Initially, Rome's immediate neighbours were either Latin towns and villages on a tribal system similar to that of Rome, or else tribal Sabines from the Apennine hills beyond. One by one, Rome defeated both the persistent Sabines and the local cities that were either under Etruscan control or else Latin towns that had cast off their Etruscan rulers, as had Rome. Rome defeated the Lavinii and Tusculi in the Battle of Lake Regillus in 496 BC, were defeated by the Veientes in the Battle of the Cremera in 477 BC, the Sabines in an unnamed battle in 449 BC, the Aequi in the Battle of Mons Algidus in 458 BC and the Battle of Corbione in 446 BC, the Volsci in the Battle of Corbione in 446 BC the Aurunci in the Battle of Aricia, the Capture of Fidenae in 435 BC and the Siege of Veii in 396 BC, and the Capture of Antium in 377 BC. After defeating the Veientes, the Romans had effectively completed the conquest of their immediate Etruscan neighbours, as well as secured their position against the immediate threat posed by the tribespeople of the Apennine hills.
However, Rome still controlled only a very limited area and the affairs of Rome were minor even to those in Italy and Rome's affairs were only just coming to the attention of the Greeks, the dominant cultural force at the time. At this point the bulk of Italy remained in the hands of Latin, Sabine, Samnite and other peoples in the central part of Italy, Greek colonies to the south, and the Celtic people, including the Gauls, to the north.
Celtic invasion of Italia (390–387 BC)
By 390 BC, several Gallic tribes had begun invading Italy from the north as their culture expanded throughout Europe. Most of this was unknown to the Romans at this time, who still had purely local security concerns, but the Romans were alerted when a particularly warlike tribe, the Senones, invaded the Etruscan province of Siena from the north and attacked the town of Clusium, not far from Rome's sphere of influence. The Clusians, overwhelmed by the size of the enemy in numbers and ferocity, called on Rome for help. Perhaps unintentionally the Romans found themselves not just in conflict with the Senones, but their primary target. The Romans met them in pitched battle at the Battle of the Allia around 390–387 BC. The Gauls, under their chieftain Brennus, defeated the Roman army of around 15,000 troops and proceeded to pursue the fleeing Romans back to Rome itself and partially sacked the town before being either driven off or bought off.
Now that the Romans and Gauls had blooded one another, intermittent Roman-Gallic wars were to continue between the two in Italy for more than two centuries, including the Battle of Lake Vadimo, the Battle of Faesulae in 225 BC, the Battle of Telamon in 224 BC, the Battle of Clastidium in 222 BC, the Battle of Cremona in 200 BC, the Battle of Mutina in 194 BC, the Battle of Arausio in 105 BC, and the Battle of Vercellae in 101 BC. The Celtic problem would not be resolved for Rome until the final subjugation of all Gaul following the Battle of Alesia in 52 BC.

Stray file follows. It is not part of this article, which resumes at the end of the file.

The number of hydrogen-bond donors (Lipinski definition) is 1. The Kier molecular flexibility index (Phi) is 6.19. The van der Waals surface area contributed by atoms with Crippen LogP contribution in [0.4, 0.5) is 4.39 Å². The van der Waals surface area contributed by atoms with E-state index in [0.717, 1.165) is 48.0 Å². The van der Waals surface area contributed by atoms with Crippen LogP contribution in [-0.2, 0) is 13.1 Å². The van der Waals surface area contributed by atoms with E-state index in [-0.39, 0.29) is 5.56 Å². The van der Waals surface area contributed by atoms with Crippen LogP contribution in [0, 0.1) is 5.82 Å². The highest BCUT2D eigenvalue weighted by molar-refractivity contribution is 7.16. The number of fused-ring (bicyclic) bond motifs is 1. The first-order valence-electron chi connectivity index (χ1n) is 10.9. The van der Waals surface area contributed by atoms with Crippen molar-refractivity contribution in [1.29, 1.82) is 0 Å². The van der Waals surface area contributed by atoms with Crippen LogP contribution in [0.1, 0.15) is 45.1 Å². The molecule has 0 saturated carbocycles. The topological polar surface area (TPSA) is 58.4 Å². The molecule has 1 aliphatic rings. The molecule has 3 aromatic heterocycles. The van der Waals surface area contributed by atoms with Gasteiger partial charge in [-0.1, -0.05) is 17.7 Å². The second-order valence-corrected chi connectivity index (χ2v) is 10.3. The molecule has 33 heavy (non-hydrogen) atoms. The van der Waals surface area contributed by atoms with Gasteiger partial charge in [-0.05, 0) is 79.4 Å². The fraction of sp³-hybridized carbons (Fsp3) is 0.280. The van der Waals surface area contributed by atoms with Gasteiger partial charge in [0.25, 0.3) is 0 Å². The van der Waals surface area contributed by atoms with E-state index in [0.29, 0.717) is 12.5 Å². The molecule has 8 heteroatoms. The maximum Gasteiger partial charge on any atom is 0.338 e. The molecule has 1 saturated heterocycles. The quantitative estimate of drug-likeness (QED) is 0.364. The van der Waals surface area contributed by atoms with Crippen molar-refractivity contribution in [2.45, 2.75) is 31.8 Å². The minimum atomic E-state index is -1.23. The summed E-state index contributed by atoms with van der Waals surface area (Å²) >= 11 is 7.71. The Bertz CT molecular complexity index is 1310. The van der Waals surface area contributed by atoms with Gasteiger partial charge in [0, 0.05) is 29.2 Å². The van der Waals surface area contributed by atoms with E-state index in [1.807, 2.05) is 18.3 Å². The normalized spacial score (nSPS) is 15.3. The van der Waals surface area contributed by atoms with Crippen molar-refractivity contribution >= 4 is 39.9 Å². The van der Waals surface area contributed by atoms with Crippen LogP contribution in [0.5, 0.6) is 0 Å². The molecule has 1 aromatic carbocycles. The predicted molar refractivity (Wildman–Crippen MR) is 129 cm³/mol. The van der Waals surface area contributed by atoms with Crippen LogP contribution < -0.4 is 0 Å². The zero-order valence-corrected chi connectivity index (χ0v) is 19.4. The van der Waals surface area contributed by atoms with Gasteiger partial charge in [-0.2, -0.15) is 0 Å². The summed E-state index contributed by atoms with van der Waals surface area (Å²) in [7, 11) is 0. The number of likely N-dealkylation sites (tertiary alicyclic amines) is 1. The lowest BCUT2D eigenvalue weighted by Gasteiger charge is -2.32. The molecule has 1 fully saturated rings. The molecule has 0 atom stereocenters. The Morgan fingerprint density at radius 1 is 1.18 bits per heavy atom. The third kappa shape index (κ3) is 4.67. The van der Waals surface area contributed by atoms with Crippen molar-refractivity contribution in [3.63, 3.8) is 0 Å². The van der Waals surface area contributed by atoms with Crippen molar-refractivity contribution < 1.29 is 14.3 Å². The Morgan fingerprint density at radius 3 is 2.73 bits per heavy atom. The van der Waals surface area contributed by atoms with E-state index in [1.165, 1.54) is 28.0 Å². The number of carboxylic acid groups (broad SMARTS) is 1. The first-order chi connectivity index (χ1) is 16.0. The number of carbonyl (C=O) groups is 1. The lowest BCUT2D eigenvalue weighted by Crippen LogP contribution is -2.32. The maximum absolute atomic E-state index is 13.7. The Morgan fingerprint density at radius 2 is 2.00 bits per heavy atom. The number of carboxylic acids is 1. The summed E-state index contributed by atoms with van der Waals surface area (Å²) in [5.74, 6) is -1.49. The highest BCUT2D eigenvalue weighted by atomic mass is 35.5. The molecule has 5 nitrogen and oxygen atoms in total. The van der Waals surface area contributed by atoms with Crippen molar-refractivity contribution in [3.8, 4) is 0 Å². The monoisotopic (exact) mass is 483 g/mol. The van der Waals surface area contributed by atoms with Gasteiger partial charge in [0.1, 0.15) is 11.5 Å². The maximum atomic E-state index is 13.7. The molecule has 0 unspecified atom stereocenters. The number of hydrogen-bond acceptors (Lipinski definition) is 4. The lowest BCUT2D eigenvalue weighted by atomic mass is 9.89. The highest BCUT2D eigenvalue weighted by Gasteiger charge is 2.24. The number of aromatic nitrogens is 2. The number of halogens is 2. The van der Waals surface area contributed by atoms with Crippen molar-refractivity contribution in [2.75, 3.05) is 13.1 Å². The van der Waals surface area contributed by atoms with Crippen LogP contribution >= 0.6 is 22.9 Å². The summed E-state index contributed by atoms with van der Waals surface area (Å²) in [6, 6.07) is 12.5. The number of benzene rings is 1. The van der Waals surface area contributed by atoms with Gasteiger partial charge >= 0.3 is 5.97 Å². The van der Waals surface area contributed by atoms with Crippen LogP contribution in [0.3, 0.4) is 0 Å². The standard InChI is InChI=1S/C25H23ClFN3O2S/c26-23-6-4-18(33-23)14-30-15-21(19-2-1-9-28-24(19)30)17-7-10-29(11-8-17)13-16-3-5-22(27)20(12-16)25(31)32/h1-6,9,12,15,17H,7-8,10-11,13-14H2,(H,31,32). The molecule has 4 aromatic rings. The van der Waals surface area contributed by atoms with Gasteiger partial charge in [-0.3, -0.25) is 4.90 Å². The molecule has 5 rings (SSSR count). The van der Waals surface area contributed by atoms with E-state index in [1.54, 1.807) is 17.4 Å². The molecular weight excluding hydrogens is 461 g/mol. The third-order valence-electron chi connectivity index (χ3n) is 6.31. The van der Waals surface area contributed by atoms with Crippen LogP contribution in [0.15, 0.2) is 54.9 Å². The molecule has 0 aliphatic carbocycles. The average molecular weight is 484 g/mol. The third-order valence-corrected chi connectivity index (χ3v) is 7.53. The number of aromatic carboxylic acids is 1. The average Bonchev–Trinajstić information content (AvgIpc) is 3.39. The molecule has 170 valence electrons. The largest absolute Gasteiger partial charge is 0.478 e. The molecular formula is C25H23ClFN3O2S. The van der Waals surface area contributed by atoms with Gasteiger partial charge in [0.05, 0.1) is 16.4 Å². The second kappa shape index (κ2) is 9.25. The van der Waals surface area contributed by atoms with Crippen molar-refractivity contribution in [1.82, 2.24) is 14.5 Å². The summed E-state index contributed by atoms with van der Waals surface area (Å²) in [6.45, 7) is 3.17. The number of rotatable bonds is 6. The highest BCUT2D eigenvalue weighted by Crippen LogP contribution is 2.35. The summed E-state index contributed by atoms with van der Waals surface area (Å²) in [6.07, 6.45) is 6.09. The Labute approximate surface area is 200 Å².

Expansion into Italia (343–282 BC)
After swiftly recovering from the sack of Rome, the Romans immediately resumed their expansion within Italy. Despite their successes, their mastery of the whole of Italy was by no means assured. The Samnites were a people just as martial and as rich as the Romans and had the objective of their own to secure more lands in the fertile Italian plains on which Rome itself lay. The First Samnite War of between 343 BC and 341 BC that followed widespread Samnite incursions into Rome's territory was a relatively short affair: the Romans beat the Samnites in both the Battle of Mount Gaurus in 342 BC and the Battle of Suessula in 341 BC but were forced to withdraw from the war before they could pursue the conflict further due to the revolt of several of their Latin allies in the Latin War.
Rome was therefore forced to contend by around 340 BC against both Samnite incursions into their territory and, simultaneously, in a bitter war against their former allies. Rome bested the Latins in the Battle of Vesuvius and again in the Battle of Trifanum, after which the Latin cities were obliged to submit to Roman rule. Perhaps due to Rome's lenient treatment of their defeated foe, the Latins submitted largely amicably to Roman rule for the next 200 years.
The Second Samnite War, from 327 BC to 304 BC, was a much longer and more serious affair for both the Romans and Samnites, running for over twenty years and incorporating twenty-four battles that led to massive casualties on both sides. The fortunes of the two sides fluctuated throughout its course: the Samnites seized Neapolis in the Capture of Neapolis in 327 BC, which the Romans then re-captured before losing at the Battle of the Caudine Forks and the Battle of Lautulae. The Romans then proved victorious at the Battle of Bovianum and the tide turned strongly against the Samnites from 314 BC onwards, leading them to sue for peace with progressively less generous terms. By 304 BC the Romans had effectively annexed the greater degree of the Samnite territory, founding several colonies. This pattern of meeting aggression in force and so inadvertently gaining territory in strategic counter-attacks was to become a common feature of Roman military history.